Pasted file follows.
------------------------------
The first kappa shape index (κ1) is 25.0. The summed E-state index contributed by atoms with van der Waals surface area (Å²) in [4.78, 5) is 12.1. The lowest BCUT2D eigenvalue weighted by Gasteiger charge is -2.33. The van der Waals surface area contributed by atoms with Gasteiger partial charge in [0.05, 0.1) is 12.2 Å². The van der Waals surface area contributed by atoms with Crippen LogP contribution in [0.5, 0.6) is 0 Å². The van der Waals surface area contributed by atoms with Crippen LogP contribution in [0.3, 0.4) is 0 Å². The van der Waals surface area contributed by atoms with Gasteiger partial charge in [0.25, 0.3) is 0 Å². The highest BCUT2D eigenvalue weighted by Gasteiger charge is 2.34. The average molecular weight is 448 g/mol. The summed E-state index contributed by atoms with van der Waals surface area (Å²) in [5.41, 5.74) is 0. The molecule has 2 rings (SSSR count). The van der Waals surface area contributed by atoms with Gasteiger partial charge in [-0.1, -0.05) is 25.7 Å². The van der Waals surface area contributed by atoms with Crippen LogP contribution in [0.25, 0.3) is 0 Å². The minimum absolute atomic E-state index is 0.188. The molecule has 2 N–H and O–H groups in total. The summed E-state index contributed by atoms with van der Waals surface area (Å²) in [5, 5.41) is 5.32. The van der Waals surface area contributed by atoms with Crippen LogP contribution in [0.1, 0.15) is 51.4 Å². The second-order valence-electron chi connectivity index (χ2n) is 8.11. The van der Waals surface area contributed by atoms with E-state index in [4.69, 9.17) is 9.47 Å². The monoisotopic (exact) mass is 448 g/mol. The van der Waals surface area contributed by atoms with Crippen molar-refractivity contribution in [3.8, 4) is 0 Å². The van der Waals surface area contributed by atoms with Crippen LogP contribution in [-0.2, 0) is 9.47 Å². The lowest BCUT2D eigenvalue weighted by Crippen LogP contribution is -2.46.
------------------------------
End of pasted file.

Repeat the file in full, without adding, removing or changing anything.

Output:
The first kappa shape index (κ1) is 25.0. The summed E-state index contributed by atoms with van der Waals surface area (Å²) in [4.78, 5) is 12.1. The lowest BCUT2D eigenvalue weighted by Gasteiger charge is -2.33. The van der Waals surface area contributed by atoms with Gasteiger partial charge in [0.05, 0.1) is 12.2 Å². The van der Waals surface area contributed by atoms with Crippen LogP contribution in [0.5, 0.6) is 0 Å². The van der Waals surface area contributed by atoms with Crippen LogP contribution in [0.3, 0.4) is 0 Å². The van der Waals surface area contributed by atoms with Gasteiger partial charge in [0.25, 0.3) is 0 Å². The highest BCUT2D eigenvalue weighted by Gasteiger charge is 2.34. The average molecular weight is 448 g/mol. The summed E-state index contributed by atoms with van der Waals surface area (Å²) in [5.41, 5.74) is 0. The molecule has 2 rings (SSSR count). The van der Waals surface area contributed by atoms with Gasteiger partial charge in [-0.1, -0.05) is 25.7 Å². The van der Waals surface area contributed by atoms with Crippen LogP contribution in [0.25, 0.3) is 0 Å². The minimum absolute atomic E-state index is 0.188. The molecule has 2 N–H and O–H groups in total. The summed E-state index contributed by atoms with van der Waals surface area (Å²) in [5, 5.41) is 5.32. The van der Waals surface area contributed by atoms with Crippen LogP contribution in [0.1, 0.15) is 51.4 Å². The second-order valence-electron chi connectivity index (χ2n) is 8.11. The van der Waals surface area contributed by atoms with E-state index in [4.69, 9.17) is 9.47 Å². The monoisotopic (exact) mass is 448 g/mol. The van der Waals surface area contributed by atoms with Crippen molar-refractivity contribution in [3.8, 4) is 0 Å². The van der Waals surface area contributed by atoms with Crippen LogP contribution in [-0.2, 0) is 9.47 Å². The lowest BCUT2D eigenvalue weighted by Crippen LogP contribution is -2.46.